Children and Grief
I joined a forum at HuffPost Live the other day. They called me a couple hours before the forum started to see if I’d be willing to add my funeral director’s perspective. I was not entirely prepared (which was evident in the final question they asked me towards the end of the convo).
Otherwise, it was a great conversation and an honor to be included with other respectable persons in their fields. The article we are discussing is “Letting Children Share in Grief” from the New York Times.
The first time death became real for me was when I watched Bambi’s mother die. I still remember it like it was yesterday. And yes, I cried.
I cried when Mufasa died.
And Disney’s “Old Yeller” messed me up for like a month.
Yup. Disney pretty much took away my death virginity.
In fact, Disney has effectively taken away the death virginity of multiple generations. And they do it so subtly too. One minute you are watching a movie that has been made for you. Life is good. Cartoons are dancing across your TV screen, singing happy songs about the circle of life and the whole time it’s a set up. A set up to pull you in and steal away your virginity.
Now, they are stealing away the death virginity of a new generation with their “The Odd Life of Timothy Green.”
I have to admit that when I saw the trailer for “The Odd Life of Timothy Green”, I didn’t want to see it. Not because it looking poorly written or poorly produced, but because of the emotional nature of the story: A couple who can’t have kids miraculously finds a boy named “Timothy Green”. I’ve grown wise to that cunning Walt Disney.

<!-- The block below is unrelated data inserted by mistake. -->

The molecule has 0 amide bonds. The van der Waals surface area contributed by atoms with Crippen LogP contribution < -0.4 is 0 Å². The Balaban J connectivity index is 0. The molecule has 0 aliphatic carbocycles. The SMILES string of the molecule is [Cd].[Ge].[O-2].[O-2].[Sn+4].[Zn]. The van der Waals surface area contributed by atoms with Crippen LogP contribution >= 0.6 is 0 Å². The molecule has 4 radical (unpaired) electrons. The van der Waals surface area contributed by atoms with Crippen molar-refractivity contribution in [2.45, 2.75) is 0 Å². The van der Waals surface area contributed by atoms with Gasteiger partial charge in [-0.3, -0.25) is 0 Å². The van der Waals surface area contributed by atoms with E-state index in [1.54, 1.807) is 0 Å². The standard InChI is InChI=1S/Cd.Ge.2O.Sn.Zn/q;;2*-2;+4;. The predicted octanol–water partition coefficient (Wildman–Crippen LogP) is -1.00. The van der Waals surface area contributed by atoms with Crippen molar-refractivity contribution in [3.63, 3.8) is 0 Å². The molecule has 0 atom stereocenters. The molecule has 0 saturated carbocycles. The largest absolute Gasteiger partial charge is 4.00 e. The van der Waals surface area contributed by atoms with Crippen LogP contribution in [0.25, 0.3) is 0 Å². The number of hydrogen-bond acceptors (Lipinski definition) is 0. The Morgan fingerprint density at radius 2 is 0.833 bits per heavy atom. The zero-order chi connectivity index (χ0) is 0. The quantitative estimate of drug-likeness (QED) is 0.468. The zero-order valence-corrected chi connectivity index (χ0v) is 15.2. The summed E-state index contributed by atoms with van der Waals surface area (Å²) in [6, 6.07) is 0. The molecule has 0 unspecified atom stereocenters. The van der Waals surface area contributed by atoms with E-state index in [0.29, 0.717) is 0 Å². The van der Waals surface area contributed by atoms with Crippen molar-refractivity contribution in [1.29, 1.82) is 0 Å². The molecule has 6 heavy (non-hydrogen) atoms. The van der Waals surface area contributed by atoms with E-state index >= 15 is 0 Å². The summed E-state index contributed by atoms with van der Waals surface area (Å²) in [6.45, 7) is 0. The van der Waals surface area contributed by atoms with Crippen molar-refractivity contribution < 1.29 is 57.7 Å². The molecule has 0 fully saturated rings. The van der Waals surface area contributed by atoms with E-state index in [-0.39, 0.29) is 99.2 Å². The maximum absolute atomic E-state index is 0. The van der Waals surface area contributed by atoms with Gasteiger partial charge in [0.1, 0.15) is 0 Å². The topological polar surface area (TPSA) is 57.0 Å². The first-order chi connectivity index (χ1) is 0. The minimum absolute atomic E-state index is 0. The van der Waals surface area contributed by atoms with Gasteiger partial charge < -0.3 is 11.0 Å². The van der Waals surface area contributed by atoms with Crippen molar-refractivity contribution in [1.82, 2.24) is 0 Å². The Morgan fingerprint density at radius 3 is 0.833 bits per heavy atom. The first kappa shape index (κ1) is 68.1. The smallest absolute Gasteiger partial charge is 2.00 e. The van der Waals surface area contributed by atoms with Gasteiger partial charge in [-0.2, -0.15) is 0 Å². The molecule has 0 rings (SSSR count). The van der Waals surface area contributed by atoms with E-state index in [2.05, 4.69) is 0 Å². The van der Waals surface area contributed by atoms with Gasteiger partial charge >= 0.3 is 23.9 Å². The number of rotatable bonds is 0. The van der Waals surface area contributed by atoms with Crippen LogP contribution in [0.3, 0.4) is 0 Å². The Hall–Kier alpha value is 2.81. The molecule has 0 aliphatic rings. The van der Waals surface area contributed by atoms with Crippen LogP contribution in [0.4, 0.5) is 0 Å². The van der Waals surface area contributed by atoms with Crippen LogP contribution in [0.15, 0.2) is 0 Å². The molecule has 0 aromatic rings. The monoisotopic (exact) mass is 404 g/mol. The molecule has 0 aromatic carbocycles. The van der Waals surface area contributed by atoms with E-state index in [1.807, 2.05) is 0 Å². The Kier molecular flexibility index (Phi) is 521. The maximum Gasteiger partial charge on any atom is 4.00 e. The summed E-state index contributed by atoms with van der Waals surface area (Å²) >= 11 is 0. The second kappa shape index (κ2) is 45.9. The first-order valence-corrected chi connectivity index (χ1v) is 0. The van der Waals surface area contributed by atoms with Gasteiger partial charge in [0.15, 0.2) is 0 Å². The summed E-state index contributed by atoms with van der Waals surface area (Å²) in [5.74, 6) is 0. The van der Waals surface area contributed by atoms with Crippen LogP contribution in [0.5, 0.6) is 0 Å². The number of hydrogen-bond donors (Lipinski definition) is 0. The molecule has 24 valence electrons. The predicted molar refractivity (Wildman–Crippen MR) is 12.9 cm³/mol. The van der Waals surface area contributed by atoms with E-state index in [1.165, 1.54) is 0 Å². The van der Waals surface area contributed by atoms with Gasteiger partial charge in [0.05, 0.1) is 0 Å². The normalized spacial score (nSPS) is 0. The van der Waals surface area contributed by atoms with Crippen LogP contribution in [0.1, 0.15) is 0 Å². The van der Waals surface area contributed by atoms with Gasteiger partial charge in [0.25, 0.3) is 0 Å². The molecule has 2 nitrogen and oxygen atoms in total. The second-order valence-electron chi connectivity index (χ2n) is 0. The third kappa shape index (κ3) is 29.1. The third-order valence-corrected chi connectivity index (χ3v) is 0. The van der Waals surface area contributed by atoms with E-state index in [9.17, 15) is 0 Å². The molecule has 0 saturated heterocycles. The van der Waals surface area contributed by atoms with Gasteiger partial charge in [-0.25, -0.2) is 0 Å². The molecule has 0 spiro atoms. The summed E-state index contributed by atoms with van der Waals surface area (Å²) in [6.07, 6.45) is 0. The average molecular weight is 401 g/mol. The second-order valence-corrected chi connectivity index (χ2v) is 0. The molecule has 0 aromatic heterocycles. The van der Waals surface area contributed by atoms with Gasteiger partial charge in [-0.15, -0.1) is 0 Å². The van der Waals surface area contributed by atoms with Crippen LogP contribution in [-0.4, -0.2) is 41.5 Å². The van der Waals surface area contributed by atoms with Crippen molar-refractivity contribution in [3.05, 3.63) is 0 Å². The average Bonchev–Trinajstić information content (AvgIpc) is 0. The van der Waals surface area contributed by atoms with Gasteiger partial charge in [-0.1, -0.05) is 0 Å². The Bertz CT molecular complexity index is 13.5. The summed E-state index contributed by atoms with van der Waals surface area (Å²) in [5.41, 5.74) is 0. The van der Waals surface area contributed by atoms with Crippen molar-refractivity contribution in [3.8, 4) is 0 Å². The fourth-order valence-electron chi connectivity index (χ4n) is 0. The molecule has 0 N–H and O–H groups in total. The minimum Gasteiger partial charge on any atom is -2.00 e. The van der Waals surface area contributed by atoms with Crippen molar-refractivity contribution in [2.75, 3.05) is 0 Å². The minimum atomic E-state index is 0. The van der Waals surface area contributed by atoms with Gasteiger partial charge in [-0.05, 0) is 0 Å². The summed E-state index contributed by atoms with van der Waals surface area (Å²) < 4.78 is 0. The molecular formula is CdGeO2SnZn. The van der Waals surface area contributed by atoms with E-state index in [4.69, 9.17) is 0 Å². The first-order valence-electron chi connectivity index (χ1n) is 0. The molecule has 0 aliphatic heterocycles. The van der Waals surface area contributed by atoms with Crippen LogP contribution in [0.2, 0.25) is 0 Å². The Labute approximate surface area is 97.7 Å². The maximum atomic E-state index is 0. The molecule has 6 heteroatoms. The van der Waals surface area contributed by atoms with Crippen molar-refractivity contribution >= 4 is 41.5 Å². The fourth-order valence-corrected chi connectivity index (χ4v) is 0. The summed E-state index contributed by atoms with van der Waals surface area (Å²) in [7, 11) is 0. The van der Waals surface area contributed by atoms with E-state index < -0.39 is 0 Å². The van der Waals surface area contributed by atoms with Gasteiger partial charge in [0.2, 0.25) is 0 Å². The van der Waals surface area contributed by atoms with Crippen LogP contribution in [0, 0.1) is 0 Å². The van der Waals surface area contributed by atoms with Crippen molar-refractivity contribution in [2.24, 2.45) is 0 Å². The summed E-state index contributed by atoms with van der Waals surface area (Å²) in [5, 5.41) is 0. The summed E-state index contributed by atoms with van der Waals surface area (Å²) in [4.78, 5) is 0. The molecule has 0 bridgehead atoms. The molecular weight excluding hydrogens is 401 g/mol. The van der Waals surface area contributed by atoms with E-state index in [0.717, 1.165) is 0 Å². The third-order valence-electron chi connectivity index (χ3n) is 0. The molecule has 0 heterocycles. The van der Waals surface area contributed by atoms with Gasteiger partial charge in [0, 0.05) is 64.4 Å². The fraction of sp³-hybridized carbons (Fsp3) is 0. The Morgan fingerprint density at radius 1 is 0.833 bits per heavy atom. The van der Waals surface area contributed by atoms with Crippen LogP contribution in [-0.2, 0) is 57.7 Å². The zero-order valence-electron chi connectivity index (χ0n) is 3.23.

After watching the video below (spoiler alert), I’m pretty certain I will shield my tender soul from this movie.
Watch as Disney steals the death virginity from these unsuspecting children.
In the Western world, death is one of the last taboos. Death has become so sterile … so unspeakable … so frightful … so improper … that we assume we MUST protect the innocent souls from it’s darkness. In many parental minds, those “innocent souls” who need the most protection are our children.
Death, though, isn’t something that we CAN protect our children from. It is a part of life. A part of life that we can either ignore, or we can learn to find the life that exists in death.
Here are a few helpful tips that I’ve gathered from three separate Counseling journals about how to help your children grieve:
- When death happens, have a close relative, preferable a parent, tell the child about it immediately.
- Understand that children do indeed grieve, can comprehend loss and experience grief processes.
- Stay close to the child, giving them physical affection.
- Let the child see you grieve; it gives them permission to grieve on their own. “It will help the child to see the remaining parent, friends and relatives grieve. Grief shared is grief diminished…if everyone acts stoically around the child, he or she will be confused by the incongruity. If children get verbal or nonverbal cues that mourning is unacceptable, they cannot address the mourning task.”
- Avoid euphemisms such as, “passed on,” “gone away,” “departed”. In and of itself, the concept of death is difficult enough for a child to understand; using euphemisms will only add to the difficulty.
- Advise the child to attend the funeral, but do not force him or her to go.
- Gently help the child grasp the concept of death. Avoid vague explanations to the child’s questions, but answer each question as honestly as possible.
- Keep other stressing situations, such as moving or changing schools to a minimum; after the ceremonies, continue child’s regular routines.
- Be honest with the child about the depth of the pain he or she will feel. “You may say, ‘this is the most awful thing could happen to you.’ Contrary to popular belief, minimizing the grief does not help.
Based on the above tips, how would you answer the question, “Should I bring my child to a funeral?”